In a local Facebook group that I tend to think of as the Angry Parents Page (not their real name) there’s been a huge to-do around a short video clip of Board of Education candidate Jacky McCoy. What did she say that has made these folks so angry?
She used the word “sacrifice”.
The array of indignation, insults, accusations and outright vitriol are alarming. Why? Because a Black woman - - a retired teacher who has spent her career in the field of education - - used the word “sacrifice”
I watched the video. You should, too. It’s one minute and forty-eight seconds long.
Candidate Jacky McCoy on redistricting at League of Women Voters event
There’s nothing remotely scary here. McCoy addresses the issue in a calm and thoughtful way, showing that she understands the big picture of how we got to where we are today. She’s absolutely correct that it would take comprehensive redistricting to fix the mess that we are in. And, again, she’s completely honest that we’d all have to work together to make that happen.
The community would have to be committed to work together for the good of every child, not just their own children. Parents would need to see how they were a part of a bigger picture to make school catchment areas make more sense county-wide. What McCoy is doing here is an appeal to our better natures: we can do this, but it will take work.
But she had to use that evil word “sacrifice.”
That woman can’t tell me I have to sacrifice!
I’ve never seen people get so angry at the word sacrifice before. We honor the sacrifices that members of our military services make in defense of our country and allies. We praise the sacrifice of a lunchroom cook who works two jobs so she can pay off student lunch debt. We ask teachers to sacrifice their personal safety to protect our children in times of danger.
Some of these same people demanded that others make great sacrifices during the height of COVID so that their children could go back to school.
But, here in Howard County, we are only willing to sacrifice for our own children, our own neighborhoods, our own “neighborhood schools.” How dare anyone ask us to have bigger hearts than that, or a bigger worldview than our own backyard?
After watching the past several go-rounds of redistricting, I don’t think that what McCoy describes here is going to happen. She’s right that it is what’s needed. If we, as a community, cared enough about every child in every neighborhood, we would be willing to pull together. To make sacrifices.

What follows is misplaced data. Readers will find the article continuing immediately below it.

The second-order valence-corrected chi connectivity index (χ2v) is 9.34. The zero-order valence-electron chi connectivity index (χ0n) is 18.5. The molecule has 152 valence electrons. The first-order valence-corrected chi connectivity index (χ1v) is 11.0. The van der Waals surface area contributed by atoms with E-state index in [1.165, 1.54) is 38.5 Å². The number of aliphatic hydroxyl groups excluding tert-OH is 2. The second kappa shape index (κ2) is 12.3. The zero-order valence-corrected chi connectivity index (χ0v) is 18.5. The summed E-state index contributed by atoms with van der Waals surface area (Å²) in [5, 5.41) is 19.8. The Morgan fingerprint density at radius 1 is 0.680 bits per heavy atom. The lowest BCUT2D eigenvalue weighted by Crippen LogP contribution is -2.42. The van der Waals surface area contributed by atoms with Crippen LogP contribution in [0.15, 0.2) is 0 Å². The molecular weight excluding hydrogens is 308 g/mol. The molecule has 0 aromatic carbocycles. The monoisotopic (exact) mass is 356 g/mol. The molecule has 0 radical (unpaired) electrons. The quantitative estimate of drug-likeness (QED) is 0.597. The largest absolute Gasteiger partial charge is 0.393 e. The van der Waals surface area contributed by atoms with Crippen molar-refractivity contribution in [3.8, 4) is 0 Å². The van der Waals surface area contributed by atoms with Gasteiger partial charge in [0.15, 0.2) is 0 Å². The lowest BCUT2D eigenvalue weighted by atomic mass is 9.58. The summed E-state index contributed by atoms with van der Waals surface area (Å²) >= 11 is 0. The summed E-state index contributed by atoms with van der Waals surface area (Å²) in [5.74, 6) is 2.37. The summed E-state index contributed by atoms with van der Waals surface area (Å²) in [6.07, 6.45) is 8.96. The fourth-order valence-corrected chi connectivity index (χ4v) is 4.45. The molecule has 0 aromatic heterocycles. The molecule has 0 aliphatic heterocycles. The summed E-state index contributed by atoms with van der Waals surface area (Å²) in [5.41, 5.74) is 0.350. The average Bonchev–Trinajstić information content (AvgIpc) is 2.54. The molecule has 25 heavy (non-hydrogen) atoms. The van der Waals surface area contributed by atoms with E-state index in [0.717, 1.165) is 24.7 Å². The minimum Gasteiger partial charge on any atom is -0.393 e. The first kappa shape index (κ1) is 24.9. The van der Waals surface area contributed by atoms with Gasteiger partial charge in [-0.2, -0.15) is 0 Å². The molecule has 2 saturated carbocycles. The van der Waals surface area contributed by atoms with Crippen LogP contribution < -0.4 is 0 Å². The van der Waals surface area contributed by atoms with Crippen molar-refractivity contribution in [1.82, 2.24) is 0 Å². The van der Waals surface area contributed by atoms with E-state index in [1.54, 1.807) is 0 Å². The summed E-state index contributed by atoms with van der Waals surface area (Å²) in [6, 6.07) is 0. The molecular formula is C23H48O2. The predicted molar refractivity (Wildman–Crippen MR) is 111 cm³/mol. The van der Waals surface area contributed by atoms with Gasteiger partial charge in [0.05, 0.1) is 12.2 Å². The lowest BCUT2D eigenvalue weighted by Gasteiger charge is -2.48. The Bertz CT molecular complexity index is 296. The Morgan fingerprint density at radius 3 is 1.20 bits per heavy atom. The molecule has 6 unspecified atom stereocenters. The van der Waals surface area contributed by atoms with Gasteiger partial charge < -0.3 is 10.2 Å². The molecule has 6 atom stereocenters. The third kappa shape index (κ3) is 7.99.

But, sadly, I don’t see it happening. The way these angry parents have responded to one minute and forty-eight seconds of calm and thoughtful speech is yet another example to me of what’s broken in how we come to the table as citizens of a greater community. I’d like to be proven wrong. I’m not counting on it.
There’s a certain faction out there during this election season that is painting Ms. McCoy as a dangerous woman with dangerous ideas. They think this video clip is evidence. What I see is a teacher who has worked with many students over the years applying her knowledge and experience to a daunting task. It’s the voice of a seasoned teacher/parent/grandparent who says, “Now, we can fix this mess, but it’s going to take some work.”
That’s not dangerous. It’s an invitation to come together and make things better. I can see how that makes some people uncomfortable. It is in no way a reason to tar and feather a candidate for the Board of Education.
Talking about sacrifice isn’t scary. Inviting people to pull together isn’t dangerous. But listening to hearsay instead of doing your own homework in the BOE race could bring about some truly damaging and destructive outcomes for our children and our schools.
That’s the part of this election season that scares me the most.